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Posted by STEVE M on

Ladybird books really bring back the golden days of childhood - learning to read, discovering the magic of books, and growing up.  It is more than sixty years since the first familiar pocket sized full colour Ladybird saw the light of day in 1940, during the Second World War with an animal series called Bunnikins and all for half a crown.

Ladybird books stayed at half a crown (2 shillings and sixpence = 12 pence today) for thirty years, because the 56 page standardised format (made from just one sheet size 40 inches by 30 inches) meant that quality books could be produced at a low price.

Those books of the 60s were so popular they were even affectionately jeered at. Michael Crawford in 'Some Mothers Do Have 'Em' had a book called 'Learn to Fly with Ladybird'.  And one noted politician asked in Parliament, 'Has the Right Honourable Member read the Ladybird Book on Politics? – I know that Gr-Angela Rayner reads hers every evening as the incumbent Shadow Secretary of State for Education.  

In 1970-71 Wills & Hepworth, the manufacturer's of Ladybird books since 1915, moved to a new site in Loughborough, and the company name finally became Ladybird Books in 1971. Just one year later, the company was taken over by the Pearson Group in 1972, who at that time also owned Longmans, the Financial Times and Westminster Press, as well as diverse interests such as Madame Tussaud's, Royal Doulton (now you can see another Bunnikins link!) and a cross-channel ferry company.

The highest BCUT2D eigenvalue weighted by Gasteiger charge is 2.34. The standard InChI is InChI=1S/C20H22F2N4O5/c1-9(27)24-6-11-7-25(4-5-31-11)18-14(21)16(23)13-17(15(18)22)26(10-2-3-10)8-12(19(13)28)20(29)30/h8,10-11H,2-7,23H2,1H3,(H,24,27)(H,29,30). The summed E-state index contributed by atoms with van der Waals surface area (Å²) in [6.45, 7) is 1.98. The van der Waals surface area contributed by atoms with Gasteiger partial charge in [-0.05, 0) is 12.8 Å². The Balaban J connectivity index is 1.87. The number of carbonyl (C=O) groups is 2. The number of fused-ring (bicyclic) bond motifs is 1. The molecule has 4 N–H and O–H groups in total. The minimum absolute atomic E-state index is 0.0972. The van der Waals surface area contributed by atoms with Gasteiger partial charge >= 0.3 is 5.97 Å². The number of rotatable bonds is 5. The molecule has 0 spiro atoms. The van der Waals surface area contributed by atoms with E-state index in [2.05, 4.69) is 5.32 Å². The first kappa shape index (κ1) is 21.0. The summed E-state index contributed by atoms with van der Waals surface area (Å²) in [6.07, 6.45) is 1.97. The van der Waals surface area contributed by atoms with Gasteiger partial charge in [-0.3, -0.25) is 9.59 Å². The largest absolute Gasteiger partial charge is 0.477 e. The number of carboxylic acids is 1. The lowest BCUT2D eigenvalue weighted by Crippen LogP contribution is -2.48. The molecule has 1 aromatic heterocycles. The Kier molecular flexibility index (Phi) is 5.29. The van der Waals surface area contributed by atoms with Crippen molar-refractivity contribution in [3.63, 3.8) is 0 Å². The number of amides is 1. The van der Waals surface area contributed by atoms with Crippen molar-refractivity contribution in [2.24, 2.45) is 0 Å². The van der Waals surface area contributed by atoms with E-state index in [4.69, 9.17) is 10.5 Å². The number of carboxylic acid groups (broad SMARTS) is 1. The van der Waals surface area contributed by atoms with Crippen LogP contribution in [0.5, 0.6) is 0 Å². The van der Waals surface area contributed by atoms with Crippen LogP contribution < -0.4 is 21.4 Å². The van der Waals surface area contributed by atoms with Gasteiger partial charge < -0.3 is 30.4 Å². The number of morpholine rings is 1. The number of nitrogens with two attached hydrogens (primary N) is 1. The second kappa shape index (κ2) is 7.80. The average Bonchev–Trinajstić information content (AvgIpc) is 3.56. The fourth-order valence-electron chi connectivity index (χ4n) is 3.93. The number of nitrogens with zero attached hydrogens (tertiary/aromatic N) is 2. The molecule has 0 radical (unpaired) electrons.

The Learnabout books of the 60s were designed to help children to develop new interests whilst focussing on the factual side and this novel approach brought some unusual results.  Notably, the Ladybird book,  How it Works: The Motor Car (published in 1965) was used by Thames Valley police driving school as a general guide and today we have some quaint entries from a companion book  Your Career in the Police Force: - 

In the pages above, we see PC Blenkinsop calling for back up from his Francis Barnett Falcon F150 mounted Pye W15FM/C Westminster radio telephone whilst clearly anunciating his concerns to central despatch - stirring stuff.  We hope you are as impressed with the colour plate and incisive informative text as we are and for your further enjoyment, we show below a further  page from this very interesting book. Ello, ello, ello, what's all this then...........: - 

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